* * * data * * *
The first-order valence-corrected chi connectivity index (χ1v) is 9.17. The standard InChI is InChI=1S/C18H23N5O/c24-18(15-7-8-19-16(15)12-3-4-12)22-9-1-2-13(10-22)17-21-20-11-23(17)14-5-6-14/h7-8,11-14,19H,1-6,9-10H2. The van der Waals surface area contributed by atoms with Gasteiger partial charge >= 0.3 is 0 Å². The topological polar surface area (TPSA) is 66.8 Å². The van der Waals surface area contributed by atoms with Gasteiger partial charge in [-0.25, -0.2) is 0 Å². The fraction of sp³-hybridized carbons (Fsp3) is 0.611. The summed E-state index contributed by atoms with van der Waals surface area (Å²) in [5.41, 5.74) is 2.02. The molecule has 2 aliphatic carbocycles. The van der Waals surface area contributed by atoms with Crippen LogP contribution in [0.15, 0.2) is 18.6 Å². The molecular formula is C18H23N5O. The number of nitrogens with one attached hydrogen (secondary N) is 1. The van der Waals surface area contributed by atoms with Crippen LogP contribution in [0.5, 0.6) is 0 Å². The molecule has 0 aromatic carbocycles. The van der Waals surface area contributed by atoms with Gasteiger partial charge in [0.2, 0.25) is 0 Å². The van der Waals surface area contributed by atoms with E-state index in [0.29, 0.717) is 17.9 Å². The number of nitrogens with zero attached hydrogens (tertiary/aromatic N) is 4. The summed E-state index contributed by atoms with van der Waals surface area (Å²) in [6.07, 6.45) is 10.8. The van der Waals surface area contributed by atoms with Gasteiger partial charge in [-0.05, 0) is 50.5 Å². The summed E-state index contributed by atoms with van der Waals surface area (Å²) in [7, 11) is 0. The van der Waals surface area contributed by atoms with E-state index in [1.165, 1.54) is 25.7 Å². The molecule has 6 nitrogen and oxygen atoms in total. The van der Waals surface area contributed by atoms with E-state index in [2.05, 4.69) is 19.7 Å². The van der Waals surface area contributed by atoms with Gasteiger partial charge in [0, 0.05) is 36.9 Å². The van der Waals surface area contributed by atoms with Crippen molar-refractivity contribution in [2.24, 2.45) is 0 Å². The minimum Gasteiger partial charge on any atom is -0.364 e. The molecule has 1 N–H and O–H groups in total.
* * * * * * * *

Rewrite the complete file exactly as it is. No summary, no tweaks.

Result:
The first-order valence-corrected chi connectivity index (χ1v) is 9.17. The standard InChI is InChI=1S/C18H23N5O/c24-18(15-7-8-19-16(15)12-3-4-12)22-9-1-2-13(10-22)17-21-20-11-23(17)14-5-6-14/h7-8,11-14,19H,1-6,9-10H2. The van der Waals surface area contributed by atoms with Gasteiger partial charge >= 0.3 is 0 Å². The topological polar surface area (TPSA) is 66.8 Å². The van der Waals surface area contributed by atoms with Gasteiger partial charge in [-0.25, -0.2) is 0 Å². The fraction of sp³-hybridized carbons (Fsp3) is 0.611. The summed E-state index contributed by atoms with van der Waals surface area (Å²) in [5.41, 5.74) is 2.02. The molecule has 2 aliphatic carbocycles. The van der Waals surface area contributed by atoms with Crippen LogP contribution in [0.15, 0.2) is 18.6 Å². The molecular formula is C18H23N5O. The number of nitrogens with one attached hydrogen (secondary N) is 1. The van der Waals surface area contributed by atoms with Crippen LogP contribution in [0.5, 0.6) is 0 Å². The molecule has 0 aromatic carbocycles. The van der Waals surface area contributed by atoms with Gasteiger partial charge in [0.2, 0.25) is 0 Å². The van der Waals surface area contributed by atoms with E-state index in [0.29, 0.717) is 17.9 Å². The number of nitrogens with zero attached hydrogens (tertiary/aromatic N) is 4. The summed E-state index contributed by atoms with van der Waals surface area (Å²) in [6.07, 6.45) is 10.8. The van der Waals surface area contributed by atoms with Gasteiger partial charge in [-0.05, 0) is 50.5 Å². The summed E-state index contributed by atoms with van der Waals surface area (Å²) in [7, 11) is 0. The van der Waals surface area contributed by atoms with E-state index in [1.165, 1.54) is 25.7 Å². The molecule has 6 nitrogen and oxygen atoms in total. The van der Waals surface area contributed by atoms with E-state index in [2.05, 4.69) is 19.7 Å². The van der Waals surface area contributed by atoms with Gasteiger partial charge in [0, 0.05) is 36.9 Å². The van der Waals surface area contributed by atoms with Crippen molar-refractivity contribution in [2.24, 2.45) is 0 Å². The minimum Gasteiger partial charge on any atom is -0.364 e. The molecule has 1 N–H and O–H groups in total.